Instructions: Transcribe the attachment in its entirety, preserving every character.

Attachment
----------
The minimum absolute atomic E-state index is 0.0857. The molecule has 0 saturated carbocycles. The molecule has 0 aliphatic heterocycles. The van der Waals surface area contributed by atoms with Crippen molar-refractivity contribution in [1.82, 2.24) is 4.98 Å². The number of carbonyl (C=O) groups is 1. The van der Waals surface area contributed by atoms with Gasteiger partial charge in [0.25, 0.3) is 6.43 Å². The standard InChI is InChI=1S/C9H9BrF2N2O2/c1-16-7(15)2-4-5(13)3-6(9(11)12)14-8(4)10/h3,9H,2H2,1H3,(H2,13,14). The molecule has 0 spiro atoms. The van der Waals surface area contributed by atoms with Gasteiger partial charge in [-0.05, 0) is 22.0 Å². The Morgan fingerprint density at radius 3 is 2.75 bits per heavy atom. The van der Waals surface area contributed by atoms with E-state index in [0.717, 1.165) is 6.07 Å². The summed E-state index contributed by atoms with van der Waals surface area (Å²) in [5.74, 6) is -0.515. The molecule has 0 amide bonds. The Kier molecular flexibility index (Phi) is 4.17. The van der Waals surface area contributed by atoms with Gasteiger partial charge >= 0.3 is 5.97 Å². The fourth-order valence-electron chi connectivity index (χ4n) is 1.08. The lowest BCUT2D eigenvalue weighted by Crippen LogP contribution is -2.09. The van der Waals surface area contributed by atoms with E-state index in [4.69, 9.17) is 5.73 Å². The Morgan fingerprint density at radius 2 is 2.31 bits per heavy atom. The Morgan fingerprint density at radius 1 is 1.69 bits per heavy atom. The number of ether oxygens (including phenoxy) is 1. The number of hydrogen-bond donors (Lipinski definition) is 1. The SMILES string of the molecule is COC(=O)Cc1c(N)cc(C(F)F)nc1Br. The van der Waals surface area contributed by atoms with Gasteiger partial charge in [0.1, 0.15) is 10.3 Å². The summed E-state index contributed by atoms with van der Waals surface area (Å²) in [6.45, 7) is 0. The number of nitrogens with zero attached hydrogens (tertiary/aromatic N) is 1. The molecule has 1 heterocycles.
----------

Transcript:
The minimum absolute atomic E-state index is 0.0857. The molecule has 0 saturated carbocycles. The molecule has 0 aliphatic heterocycles. The van der Waals surface area contributed by atoms with Crippen molar-refractivity contribution in [1.82, 2.24) is 4.98 Å². The number of carbonyl (C=O) groups is 1. The van der Waals surface area contributed by atoms with Gasteiger partial charge in [0.25, 0.3) is 6.43 Å². The standard InChI is InChI=1S/C9H9BrF2N2O2/c1-16-7(15)2-4-5(13)3-6(9(11)12)14-8(4)10/h3,9H,2H2,1H3,(H2,13,14). The molecule has 0 spiro atoms. The van der Waals surface area contributed by atoms with Gasteiger partial charge in [-0.05, 0) is 22.0 Å². The Morgan fingerprint density at radius 3 is 2.75 bits per heavy atom. The van der Waals surface area contributed by atoms with E-state index in [0.717, 1.165) is 6.07 Å². The summed E-state index contributed by atoms with van der Waals surface area (Å²) in [5.74, 6) is -0.515. The molecule has 0 amide bonds. The Kier molecular flexibility index (Phi) is 4.17. The van der Waals surface area contributed by atoms with Gasteiger partial charge >= 0.3 is 5.97 Å². The fourth-order valence-electron chi connectivity index (χ4n) is 1.08. The lowest BCUT2D eigenvalue weighted by Crippen LogP contribution is -2.09. The van der Waals surface area contributed by atoms with E-state index in [4.69, 9.17) is 5.73 Å². The Morgan fingerprint density at radius 2 is 2.31 bits per heavy atom. The Morgan fingerprint density at radius 1 is 1.69 bits per heavy atom. The number of ether oxygens (including phenoxy) is 1. The number of hydrogen-bond donors (Lipinski definition) is 1. The SMILES string of the molecule is COC(=O)Cc1c(N)cc(C(F)F)nc1Br. The van der Waals surface area contributed by atoms with Gasteiger partial charge in [0.1, 0.15) is 10.3 Å². The summed E-state index contributed by atoms with van der Waals surface area (Å²) in [6.45, 7) is 0. The number of nitrogens with zero attached hydrogens (tertiary/aromatic N) is 1. The molecule has 1 heterocycles.